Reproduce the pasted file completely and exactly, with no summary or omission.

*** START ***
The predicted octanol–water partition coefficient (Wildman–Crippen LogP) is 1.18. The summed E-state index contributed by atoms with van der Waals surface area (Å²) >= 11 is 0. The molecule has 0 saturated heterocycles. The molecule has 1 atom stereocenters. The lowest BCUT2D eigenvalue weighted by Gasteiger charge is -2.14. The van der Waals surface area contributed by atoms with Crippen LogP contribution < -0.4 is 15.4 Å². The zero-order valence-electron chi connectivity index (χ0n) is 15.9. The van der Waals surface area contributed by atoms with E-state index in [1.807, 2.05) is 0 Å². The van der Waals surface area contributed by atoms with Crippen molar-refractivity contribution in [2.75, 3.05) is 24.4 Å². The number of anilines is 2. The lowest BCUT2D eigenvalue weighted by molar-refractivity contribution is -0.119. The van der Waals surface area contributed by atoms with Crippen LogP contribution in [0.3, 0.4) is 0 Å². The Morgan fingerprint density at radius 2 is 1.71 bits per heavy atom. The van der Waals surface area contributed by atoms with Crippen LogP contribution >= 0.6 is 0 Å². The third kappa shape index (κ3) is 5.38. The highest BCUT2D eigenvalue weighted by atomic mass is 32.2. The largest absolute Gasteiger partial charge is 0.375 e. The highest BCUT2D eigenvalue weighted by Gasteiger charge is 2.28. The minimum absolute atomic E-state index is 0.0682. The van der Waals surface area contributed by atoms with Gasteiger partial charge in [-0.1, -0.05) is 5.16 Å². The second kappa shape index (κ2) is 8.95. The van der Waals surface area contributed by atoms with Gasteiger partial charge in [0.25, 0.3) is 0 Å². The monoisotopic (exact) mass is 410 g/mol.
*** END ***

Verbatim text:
The predicted octanol–water partition coefficient (Wildman–Crippen LogP) is 1.18. The summed E-state index contributed by atoms with van der Waals surface area (Å²) >= 11 is 0. The molecule has 0 saturated heterocycles. The molecule has 1 atom stereocenters. The lowest BCUT2D eigenvalue weighted by Gasteiger charge is -2.14. The van der Waals surface area contributed by atoms with Crippen LogP contribution < -0.4 is 15.4 Å². The zero-order valence-electron chi connectivity index (χ0n) is 15.9. The van der Waals surface area contributed by atoms with E-state index in [1.807, 2.05) is 0 Å². The van der Waals surface area contributed by atoms with Crippen molar-refractivity contribution in [2.75, 3.05) is 24.4 Å². The number of anilines is 2. The lowest BCUT2D eigenvalue weighted by molar-refractivity contribution is -0.119. The van der Waals surface area contributed by atoms with Crippen LogP contribution in [0.3, 0.4) is 0 Å². The Morgan fingerprint density at radius 2 is 1.71 bits per heavy atom. The van der Waals surface area contributed by atoms with Crippen LogP contribution >= 0.6 is 0 Å². The third kappa shape index (κ3) is 5.38. The highest BCUT2D eigenvalue weighted by atomic mass is 32.2. The largest absolute Gasteiger partial charge is 0.375 e. The highest BCUT2D eigenvalue weighted by Gasteiger charge is 2.28. The minimum absolute atomic E-state index is 0.0682. The van der Waals surface area contributed by atoms with Gasteiger partial charge in [-0.1, -0.05) is 5.16 Å². The second kappa shape index (κ2) is 8.95. The van der Waals surface area contributed by atoms with Gasteiger partial charge in [0.25, 0.3) is 0 Å². The monoisotopic (exact) mass is 410 g/mol.